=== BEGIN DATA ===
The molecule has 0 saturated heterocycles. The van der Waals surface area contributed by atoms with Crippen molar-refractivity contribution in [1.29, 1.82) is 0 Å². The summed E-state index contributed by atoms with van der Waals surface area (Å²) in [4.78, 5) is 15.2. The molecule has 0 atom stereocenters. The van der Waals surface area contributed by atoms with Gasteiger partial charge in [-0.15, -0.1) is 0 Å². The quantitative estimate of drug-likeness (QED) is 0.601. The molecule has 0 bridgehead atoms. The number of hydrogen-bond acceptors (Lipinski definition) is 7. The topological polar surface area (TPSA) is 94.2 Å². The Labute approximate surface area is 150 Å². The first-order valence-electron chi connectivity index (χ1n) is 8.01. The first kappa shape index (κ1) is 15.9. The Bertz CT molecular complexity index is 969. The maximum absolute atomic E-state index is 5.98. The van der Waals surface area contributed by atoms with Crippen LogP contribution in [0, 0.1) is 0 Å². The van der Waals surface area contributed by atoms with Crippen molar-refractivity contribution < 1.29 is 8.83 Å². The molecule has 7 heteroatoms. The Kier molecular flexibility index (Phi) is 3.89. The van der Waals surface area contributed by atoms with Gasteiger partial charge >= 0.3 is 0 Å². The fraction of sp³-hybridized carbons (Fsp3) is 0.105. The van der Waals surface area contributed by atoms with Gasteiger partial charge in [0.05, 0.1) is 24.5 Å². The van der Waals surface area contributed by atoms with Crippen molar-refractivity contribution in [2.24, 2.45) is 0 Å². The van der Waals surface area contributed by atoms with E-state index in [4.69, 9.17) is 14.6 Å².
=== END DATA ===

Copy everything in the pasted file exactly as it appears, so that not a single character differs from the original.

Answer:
The molecule has 0 saturated heterocycles. The van der Waals surface area contributed by atoms with Crippen molar-refractivity contribution in [1.29, 1.82) is 0 Å². The summed E-state index contributed by atoms with van der Waals surface area (Å²) in [4.78, 5) is 15.2. The molecule has 0 atom stereocenters. The van der Waals surface area contributed by atoms with Gasteiger partial charge in [-0.15, -0.1) is 0 Å². The quantitative estimate of drug-likeness (QED) is 0.601. The molecule has 0 bridgehead atoms. The number of hydrogen-bond acceptors (Lipinski definition) is 7. The topological polar surface area (TPSA) is 94.2 Å². The Labute approximate surface area is 150 Å². The first-order valence-electron chi connectivity index (χ1n) is 8.01. The first kappa shape index (κ1) is 15.9. The Bertz CT molecular complexity index is 969. The maximum absolute atomic E-state index is 5.98. The van der Waals surface area contributed by atoms with Crippen LogP contribution in [0, 0.1) is 0 Å². The van der Waals surface area contributed by atoms with Crippen molar-refractivity contribution < 1.29 is 8.83 Å². The molecule has 7 heteroatoms. The Kier molecular flexibility index (Phi) is 3.89. The van der Waals surface area contributed by atoms with Gasteiger partial charge >= 0.3 is 0 Å². The fraction of sp³-hybridized carbons (Fsp3) is 0.105. The van der Waals surface area contributed by atoms with Gasteiger partial charge in [0.05, 0.1) is 24.5 Å². The van der Waals surface area contributed by atoms with Crippen molar-refractivity contribution in [2.24, 2.45) is 0 Å². The van der Waals surface area contributed by atoms with E-state index in [4.69, 9.17) is 14.6 Å².